Also owns Little Cesars Pizza and the Detroit Tigers.

Rexall Sports (of Katz Group) - Edmonton Oilers

Owns over 1800 pharmacies in Canada, under the names: Rexall, Herbie's for Drug and Food, Meditrust Pharmacy, Pharma Plus, Super Drug Mart, and Dell Pharmacies.

Cliff Viner (& Stu Siegel?) - Florida Panthers

Cliff Viner is a general partner with AVM, LP a fixed income broker/dealer, and III Associates, a fixed income derivatives money management firm. Last I heard, Stu Siegel sold his shares in the team.

Philip Anschutz & Edward Roski Jr. - Los Angeles Kings

Philip Anschutz owns or has stakes in MLS teams LA Galaxy, Chicago Fire, Houston Dynamo, San Jose Earthquakes, and the NY/NJ Metro Stars; Los Angeles Lakers; Staples Center and O2 Arena; and the Home Depot Center. Ed Roski is also a part owner of the Lakers, and owns the Silverton Casino Lodge in Las Vegas.

Craig Leipold - Minnesota Wild

Leipold's companies own the Grand Ol' Opry in Nashville, and the Houston Aeros AHL team. They also manage the Xcel Energy Center and the Saint Paul RiverCentre.

Molson Family - Montreal Canadiens

Molson is a big invester in the NHL (for many teams), besides owning a cornerstone franchise. Their beers include Canadian, Coors, Ice, Golden, Export, Dry, XXX, Stock Ale, Rickard's, Pilsner, Carling, Keystone, Bohemian, and Calgary Export. Owns partial stakes in the Brazilian brands A Marca Bavaria and Kaiser. In Canada, has the marketing and selling rights for Corona, Heineken, and Miller brands.

Predators Holdings LLC - Nashville Predators

Owns and operates Bridgestone arena.

Jeffrey Vanderbeek - New Jersey Devils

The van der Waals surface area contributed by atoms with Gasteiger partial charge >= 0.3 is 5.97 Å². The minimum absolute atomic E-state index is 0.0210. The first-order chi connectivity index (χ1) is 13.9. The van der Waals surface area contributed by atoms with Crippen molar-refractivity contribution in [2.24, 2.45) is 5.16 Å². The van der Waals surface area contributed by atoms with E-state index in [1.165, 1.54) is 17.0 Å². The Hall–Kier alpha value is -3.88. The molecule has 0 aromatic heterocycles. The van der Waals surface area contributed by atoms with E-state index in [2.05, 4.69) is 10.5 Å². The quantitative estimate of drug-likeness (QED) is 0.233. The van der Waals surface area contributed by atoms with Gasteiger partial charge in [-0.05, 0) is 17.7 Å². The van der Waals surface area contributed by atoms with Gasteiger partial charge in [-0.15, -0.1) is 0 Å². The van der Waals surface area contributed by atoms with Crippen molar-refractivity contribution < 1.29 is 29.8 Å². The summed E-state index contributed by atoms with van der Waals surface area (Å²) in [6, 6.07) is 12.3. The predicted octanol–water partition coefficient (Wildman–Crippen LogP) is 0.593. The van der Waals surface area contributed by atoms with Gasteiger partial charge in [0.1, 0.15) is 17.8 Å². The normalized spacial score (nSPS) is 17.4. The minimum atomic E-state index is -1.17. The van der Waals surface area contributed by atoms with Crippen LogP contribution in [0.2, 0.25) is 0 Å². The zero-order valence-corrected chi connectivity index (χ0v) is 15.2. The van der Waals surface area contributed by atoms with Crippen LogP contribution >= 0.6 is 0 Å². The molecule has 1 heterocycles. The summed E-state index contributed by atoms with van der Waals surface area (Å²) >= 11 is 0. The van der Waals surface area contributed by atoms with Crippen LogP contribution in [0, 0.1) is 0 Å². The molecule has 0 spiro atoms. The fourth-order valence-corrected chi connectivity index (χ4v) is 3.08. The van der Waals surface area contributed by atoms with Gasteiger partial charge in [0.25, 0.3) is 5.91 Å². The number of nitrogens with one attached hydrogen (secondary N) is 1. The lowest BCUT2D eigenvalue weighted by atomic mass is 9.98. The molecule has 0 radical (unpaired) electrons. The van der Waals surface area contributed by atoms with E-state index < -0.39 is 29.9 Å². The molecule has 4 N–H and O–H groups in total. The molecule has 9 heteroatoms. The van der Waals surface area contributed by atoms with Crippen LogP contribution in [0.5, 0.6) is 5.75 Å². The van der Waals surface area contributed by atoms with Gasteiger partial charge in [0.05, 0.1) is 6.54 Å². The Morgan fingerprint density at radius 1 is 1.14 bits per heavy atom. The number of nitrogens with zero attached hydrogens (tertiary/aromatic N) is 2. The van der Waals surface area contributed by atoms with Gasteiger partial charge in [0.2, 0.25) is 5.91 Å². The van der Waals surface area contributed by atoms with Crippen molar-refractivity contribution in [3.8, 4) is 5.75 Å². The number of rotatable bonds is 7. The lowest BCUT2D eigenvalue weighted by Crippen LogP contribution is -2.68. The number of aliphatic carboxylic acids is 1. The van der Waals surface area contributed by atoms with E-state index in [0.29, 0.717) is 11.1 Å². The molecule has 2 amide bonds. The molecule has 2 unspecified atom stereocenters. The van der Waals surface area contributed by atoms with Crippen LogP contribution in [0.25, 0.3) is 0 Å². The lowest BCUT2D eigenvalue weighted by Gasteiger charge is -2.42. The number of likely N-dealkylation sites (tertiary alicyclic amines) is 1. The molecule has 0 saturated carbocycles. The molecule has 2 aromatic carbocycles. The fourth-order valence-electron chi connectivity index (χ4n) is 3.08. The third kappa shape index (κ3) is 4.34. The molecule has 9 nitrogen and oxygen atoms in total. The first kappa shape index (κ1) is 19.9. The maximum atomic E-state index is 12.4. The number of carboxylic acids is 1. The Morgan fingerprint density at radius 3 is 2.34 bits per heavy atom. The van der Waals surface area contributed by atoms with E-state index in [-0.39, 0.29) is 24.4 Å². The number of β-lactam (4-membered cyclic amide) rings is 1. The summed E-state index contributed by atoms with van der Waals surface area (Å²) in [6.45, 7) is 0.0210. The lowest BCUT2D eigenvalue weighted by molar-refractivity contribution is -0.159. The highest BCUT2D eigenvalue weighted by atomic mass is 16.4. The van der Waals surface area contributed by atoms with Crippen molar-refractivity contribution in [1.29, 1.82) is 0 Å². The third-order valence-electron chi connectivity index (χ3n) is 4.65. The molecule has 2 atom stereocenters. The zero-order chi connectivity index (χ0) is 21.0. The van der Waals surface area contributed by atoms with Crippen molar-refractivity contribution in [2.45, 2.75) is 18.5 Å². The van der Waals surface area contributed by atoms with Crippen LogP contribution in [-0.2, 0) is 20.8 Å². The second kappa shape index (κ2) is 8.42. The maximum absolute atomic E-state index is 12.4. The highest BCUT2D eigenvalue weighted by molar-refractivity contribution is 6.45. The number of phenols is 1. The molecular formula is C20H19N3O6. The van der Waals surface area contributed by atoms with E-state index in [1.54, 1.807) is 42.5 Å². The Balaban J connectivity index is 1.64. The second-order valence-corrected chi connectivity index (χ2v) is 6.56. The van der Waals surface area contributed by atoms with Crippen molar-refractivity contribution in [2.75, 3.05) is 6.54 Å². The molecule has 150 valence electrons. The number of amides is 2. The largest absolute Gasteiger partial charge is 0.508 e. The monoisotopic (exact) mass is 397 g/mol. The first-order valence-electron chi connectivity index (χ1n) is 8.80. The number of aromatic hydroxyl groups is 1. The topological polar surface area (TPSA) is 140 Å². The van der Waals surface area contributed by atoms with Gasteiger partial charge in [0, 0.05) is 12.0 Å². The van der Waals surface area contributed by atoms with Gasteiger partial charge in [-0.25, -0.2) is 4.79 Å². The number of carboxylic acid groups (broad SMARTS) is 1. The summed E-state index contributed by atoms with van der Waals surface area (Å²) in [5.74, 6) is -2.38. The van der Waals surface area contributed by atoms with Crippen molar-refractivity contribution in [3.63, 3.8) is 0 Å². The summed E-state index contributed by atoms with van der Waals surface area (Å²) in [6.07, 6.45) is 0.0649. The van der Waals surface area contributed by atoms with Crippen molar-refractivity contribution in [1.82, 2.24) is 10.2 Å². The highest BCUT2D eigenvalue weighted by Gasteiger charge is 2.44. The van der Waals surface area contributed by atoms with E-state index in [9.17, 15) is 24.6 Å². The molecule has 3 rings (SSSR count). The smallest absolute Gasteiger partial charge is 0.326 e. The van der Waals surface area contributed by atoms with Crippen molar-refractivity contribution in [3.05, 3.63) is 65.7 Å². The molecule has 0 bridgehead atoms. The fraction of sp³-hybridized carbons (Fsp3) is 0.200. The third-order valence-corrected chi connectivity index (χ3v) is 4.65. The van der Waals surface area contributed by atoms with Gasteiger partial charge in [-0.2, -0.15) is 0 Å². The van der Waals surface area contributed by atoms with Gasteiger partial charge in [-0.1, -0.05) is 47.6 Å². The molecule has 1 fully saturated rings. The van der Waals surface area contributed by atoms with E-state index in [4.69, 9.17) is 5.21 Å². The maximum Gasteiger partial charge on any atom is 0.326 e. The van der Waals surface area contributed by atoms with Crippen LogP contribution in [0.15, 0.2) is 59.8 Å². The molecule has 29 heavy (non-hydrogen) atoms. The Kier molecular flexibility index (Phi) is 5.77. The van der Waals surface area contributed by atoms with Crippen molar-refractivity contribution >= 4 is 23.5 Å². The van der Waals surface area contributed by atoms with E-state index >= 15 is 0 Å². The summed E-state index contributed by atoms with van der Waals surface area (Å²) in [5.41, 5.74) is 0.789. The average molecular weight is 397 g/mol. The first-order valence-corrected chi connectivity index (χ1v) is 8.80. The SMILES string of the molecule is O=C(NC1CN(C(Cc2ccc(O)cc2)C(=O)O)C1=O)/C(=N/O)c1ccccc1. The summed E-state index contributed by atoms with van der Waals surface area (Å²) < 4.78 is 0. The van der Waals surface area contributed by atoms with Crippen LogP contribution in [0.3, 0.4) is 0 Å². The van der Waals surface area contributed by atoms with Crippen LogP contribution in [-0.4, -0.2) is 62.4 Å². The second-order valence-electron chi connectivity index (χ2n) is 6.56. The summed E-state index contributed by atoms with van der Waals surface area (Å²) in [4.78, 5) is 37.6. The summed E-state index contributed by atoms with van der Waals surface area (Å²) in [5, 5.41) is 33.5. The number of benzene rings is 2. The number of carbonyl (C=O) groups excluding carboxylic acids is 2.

Owns the Prudential Center (but maybe not for long!)

Charles Wang - New York Islanders

Owner of CA Technologies (systems software developer) and the Bridgport Sound Tigers AHL team.

James Dolan - New York Rangers

Also President and CEO of Cablevision Systems Corporation (only operates in NYC - unrelated to Cablevision Canada).

Eugene Melnyk - Ottawa Senators

He is the founder, and former chairman and CEO of Biovail Corporation (Parmaceuticals), which merged with merged with Valeant Pharmaceuticals International in 2010. Its major products include Cesamet (nabilone), Efudex, Mestinon, Diastat, and Ribavirin.

Comcast-Spectator - Philadelphia Flyers

Comcast is a major Internet/Cable/Phone provider in the US.

NHL - Phoenix Coyotes


Mario Lemieux & Ron Burkle - Pittsburgh Penguins

Ron Burkle has his fingers in a lot of pies. Some of the major ones are: 20.7% stake in Americold Realty Trust; major invester in Sean John clothing line; small stakes of Barnes & Noble and American Apparel. Significant stake in Relativity Media, which produced such films as Let Me In, Limitless, Machine Gun Preacher, Mirror Mirror, The Raven, and upcoming releases such as The House at the End of the Street, Movie 43, and Safe Haven.

Sports Capital Partners - St. Louis Blues

Owns Real Madrid! Also Real Salt Lake (MLS), Peoria Rivermen (AHL), Scottrade Center, Peabody Opera House, KALL700 Sports Radio, and Tupelo-Honey productions.

Sharks Entertainment Enterprises - San Jose Sharks

Owns the HP Pavillion and Worcester Sharks. Also a minority shareholder in the San Jose Earthquakes (MLS).

Jeff Vinik - Tampa Bay Lightning

Also owns the Tampa Bay Storm. Minority owner of the Boston Red Sox. Also on board of directors for Liverpool Football Club.